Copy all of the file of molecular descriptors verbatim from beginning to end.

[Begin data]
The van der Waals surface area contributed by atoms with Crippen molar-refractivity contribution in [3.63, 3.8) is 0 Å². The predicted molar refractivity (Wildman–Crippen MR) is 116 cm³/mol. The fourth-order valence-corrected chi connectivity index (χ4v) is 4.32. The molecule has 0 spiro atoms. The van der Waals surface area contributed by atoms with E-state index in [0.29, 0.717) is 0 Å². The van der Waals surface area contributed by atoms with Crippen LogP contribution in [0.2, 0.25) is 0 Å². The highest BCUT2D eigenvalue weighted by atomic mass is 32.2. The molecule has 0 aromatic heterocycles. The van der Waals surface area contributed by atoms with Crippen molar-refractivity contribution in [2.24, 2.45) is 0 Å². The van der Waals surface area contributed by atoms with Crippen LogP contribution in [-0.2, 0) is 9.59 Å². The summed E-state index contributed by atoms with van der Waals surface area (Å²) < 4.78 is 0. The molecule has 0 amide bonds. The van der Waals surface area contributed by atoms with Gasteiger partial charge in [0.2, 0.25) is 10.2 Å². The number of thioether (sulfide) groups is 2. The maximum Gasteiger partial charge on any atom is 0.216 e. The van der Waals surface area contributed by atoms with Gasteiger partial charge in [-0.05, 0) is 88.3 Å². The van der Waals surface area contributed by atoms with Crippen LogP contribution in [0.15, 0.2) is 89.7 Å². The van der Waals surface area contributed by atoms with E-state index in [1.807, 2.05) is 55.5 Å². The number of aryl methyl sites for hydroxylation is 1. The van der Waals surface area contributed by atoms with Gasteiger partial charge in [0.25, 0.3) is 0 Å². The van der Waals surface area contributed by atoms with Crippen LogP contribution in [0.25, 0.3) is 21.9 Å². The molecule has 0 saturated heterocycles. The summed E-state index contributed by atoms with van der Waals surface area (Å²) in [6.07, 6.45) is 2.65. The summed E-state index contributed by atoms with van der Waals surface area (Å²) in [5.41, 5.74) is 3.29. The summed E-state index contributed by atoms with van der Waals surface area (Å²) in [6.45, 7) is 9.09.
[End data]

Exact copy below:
The van der Waals surface area contributed by atoms with Crippen molar-refractivity contribution in [3.63, 3.8) is 0 Å². The predicted molar refractivity (Wildman–Crippen MR) is 116 cm³/mol. The fourth-order valence-corrected chi connectivity index (χ4v) is 4.32. The molecule has 0 spiro atoms. The van der Waals surface area contributed by atoms with E-state index in [0.29, 0.717) is 0 Å². The van der Waals surface area contributed by atoms with Crippen LogP contribution in [0.2, 0.25) is 0 Å². The highest BCUT2D eigenvalue weighted by atomic mass is 32.2. The molecule has 0 aromatic heterocycles. The van der Waals surface area contributed by atoms with Crippen molar-refractivity contribution in [2.24, 2.45) is 0 Å². The van der Waals surface area contributed by atoms with Crippen LogP contribution in [-0.2, 0) is 9.59 Å². The summed E-state index contributed by atoms with van der Waals surface area (Å²) < 4.78 is 0. The molecule has 0 amide bonds. The van der Waals surface area contributed by atoms with Gasteiger partial charge in [0.2, 0.25) is 10.2 Å². The number of thioether (sulfide) groups is 2. The maximum Gasteiger partial charge on any atom is 0.216 e. The van der Waals surface area contributed by atoms with Gasteiger partial charge in [-0.05, 0) is 88.3 Å². The van der Waals surface area contributed by atoms with Crippen LogP contribution in [0.15, 0.2) is 89.7 Å². The van der Waals surface area contributed by atoms with E-state index in [1.807, 2.05) is 55.5 Å². The number of aryl methyl sites for hydroxylation is 1. The van der Waals surface area contributed by atoms with Gasteiger partial charge in [0.25, 0.3) is 0 Å². The van der Waals surface area contributed by atoms with Crippen LogP contribution in [0.25, 0.3) is 21.9 Å². The molecule has 0 saturated heterocycles. The summed E-state index contributed by atoms with van der Waals surface area (Å²) in [6.07, 6.45) is 2.65. The summed E-state index contributed by atoms with van der Waals surface area (Å²) in [5.41, 5.74) is 3.29. The summed E-state index contributed by atoms with van der Waals surface area (Å²) in [6.45, 7) is 9.09.